If you do not have Medicare and you are receiving health insurance coverage under the Affordable Care Act through the Health Insurance Marketplace you actually have several deadlines to consider. If you want to add or make changes to your current insurance you need to do so by the December 15th for coverage changes to take effect on January 1st. There are then two additional deadlines by January 15th for an effective date of February 1st and January 31st effective date of March 1st. If you do not choose or make changes by January 31st you cannot enroll or make changes until the next open enrollment period, which is November 1st for 2017. There are exceptions but the place to learn more is at www.healthcare.gov. Here you can learn about all of your options, the plans and their costs and to see if you qualify for any savings or rebates.
Group Two – Medicare
There is no annual open enrollment for Medicare. Once you are receiving Medicare it never needs to be renewed. Each year Medicare will make changes to it’s plan, what it covers, the annual deductible and other benefits, but there is nothing a Medicare recipient needs to do or can do to change these benefits.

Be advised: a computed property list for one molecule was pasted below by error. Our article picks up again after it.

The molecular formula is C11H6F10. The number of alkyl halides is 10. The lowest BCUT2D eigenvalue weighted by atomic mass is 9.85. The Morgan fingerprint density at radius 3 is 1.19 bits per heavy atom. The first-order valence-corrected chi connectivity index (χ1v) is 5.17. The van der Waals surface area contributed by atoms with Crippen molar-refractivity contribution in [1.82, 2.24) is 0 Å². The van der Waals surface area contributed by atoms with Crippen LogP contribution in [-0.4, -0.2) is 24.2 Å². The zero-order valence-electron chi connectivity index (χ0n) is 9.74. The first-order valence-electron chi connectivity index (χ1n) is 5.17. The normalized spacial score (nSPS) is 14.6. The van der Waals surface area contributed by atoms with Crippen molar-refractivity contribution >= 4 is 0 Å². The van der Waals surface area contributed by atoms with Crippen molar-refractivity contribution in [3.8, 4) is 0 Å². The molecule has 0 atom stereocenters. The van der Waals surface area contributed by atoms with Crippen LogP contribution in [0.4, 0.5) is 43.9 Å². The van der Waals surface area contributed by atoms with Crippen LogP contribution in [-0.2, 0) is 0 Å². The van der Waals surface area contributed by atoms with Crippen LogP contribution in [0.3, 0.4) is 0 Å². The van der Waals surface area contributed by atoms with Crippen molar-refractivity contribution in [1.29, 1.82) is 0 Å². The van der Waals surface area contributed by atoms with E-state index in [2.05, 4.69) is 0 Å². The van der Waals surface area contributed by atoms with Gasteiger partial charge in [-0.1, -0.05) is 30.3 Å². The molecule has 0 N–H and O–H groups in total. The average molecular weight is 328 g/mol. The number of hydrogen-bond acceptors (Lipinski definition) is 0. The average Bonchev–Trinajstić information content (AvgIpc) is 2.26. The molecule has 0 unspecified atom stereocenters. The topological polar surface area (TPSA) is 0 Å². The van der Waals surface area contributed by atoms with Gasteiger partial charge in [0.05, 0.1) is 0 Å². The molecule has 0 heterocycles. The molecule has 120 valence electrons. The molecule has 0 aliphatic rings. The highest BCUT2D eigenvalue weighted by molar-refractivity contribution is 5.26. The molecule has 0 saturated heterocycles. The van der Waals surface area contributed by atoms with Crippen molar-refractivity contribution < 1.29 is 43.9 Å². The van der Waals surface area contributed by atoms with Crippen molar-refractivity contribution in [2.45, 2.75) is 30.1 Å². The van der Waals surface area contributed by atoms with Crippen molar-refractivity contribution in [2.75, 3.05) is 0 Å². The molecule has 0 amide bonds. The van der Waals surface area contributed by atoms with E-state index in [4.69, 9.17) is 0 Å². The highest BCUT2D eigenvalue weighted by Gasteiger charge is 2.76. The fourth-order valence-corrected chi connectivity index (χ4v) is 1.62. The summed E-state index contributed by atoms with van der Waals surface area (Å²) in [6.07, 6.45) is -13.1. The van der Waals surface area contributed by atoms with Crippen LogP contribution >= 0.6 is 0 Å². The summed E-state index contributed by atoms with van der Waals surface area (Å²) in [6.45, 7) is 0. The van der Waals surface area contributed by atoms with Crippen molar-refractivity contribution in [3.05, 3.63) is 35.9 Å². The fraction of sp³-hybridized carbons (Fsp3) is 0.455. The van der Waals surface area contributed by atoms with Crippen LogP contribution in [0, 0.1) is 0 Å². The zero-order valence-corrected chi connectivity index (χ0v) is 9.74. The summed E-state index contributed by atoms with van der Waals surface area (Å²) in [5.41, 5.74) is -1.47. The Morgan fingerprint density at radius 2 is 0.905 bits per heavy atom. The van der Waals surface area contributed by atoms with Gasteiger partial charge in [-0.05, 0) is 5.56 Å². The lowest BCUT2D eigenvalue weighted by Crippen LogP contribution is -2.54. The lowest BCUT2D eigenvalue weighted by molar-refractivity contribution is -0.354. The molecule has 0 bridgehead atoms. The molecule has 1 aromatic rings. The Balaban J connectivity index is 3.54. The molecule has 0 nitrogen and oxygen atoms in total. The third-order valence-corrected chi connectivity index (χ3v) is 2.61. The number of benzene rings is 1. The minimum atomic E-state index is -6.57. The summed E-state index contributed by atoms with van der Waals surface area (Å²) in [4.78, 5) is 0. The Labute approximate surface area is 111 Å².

Medicare Part B only pays 80% of the cost of the care and only after you have paid the annual out of pocket deductible ($166 for 2016). So many individuals will purchase additional or supplemental insurance through a private insurance company to cover these costs. Also Medicare does not cover prescription drugs, vision or dental costs. Anyone wanting this insurance must purchase additional coverage through a private insurance company. The deadline to make these changes or additions is December 7th for coverage to be effective on January 1st. This Annual Open Enrollment period of November 1st – December 7th is the only time you can add or change these additional insurance plans.
Two kinds of Additional Medicare Plans